Sometimes, people in New York and other states see that assets that were acquired and maintained through years of hard work end up in state coffers after the death of the owner of those assets. Oftentimes, that happens due to inadequate estate planning. As many people may already know, trusts can be a means of making sure that assets are protected.
In New York, an individual can create a trust for any lawful purpose. The creator of a trust can revise or rescind a part or whole of the trust at any point, provided that creator has written consent from all the persons who are beneficially associated with the property that is held in that trust. It is possible to create three types of trusts in New York: lifetime trusts, honorary trusts for pets and charitable trusts.
A lifetime trust can be created by a person who is still alive. This is different from trusts that are created according to the directions in someone's will. A lifetime trust allows the creator to dispose of all property through that trust. It is an irrevocable trust, unless it is expressly mentioned that the trust is revocable.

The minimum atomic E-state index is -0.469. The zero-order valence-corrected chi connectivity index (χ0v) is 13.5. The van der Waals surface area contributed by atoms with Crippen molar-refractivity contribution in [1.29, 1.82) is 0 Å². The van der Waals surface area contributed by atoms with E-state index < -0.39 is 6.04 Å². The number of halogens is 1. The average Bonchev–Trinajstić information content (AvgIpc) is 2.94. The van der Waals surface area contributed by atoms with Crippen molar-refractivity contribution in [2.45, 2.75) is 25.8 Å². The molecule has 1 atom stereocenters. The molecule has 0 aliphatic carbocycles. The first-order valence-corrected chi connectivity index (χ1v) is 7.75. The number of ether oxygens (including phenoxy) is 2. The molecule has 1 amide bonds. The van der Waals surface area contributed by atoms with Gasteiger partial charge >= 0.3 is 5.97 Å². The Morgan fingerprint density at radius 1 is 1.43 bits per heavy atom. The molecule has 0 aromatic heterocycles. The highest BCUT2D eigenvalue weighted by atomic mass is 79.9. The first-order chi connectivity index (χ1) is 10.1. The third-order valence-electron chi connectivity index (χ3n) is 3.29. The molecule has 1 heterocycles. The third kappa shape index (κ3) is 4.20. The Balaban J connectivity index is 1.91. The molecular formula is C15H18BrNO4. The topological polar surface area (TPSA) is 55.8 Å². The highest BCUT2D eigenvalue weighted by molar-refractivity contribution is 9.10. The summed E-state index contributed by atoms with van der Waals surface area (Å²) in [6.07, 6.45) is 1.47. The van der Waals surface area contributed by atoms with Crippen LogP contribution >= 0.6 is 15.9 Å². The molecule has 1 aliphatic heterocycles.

The honorary trust is an instrument through which the creator can leave means for the protection of a domestic animal or a pet. The life of this trust extends to the life of the pet or until the end of the twenty-first year since the creation of that trust, whichever of the two conditions is fulfilled earlier.
Charitable trusts allow the creator to dispose of property for charitable, religious, educational and benevolent purposes. According to New York trust laws, a charitable trust cannot be invalidated by reasons such as indefiniteness or uncertainty of the people who are designated as its beneficiaries.
Trusts are covered in Article 7 and Article 8 of the New York's Consolidated Laws of Estates, Powers and Trusts. While Article 7 deals with trusts in general, Article 8 deals specifically with charitable trusts. An overview of trusts in New York may be beneficial for those who are considering this estate planning option.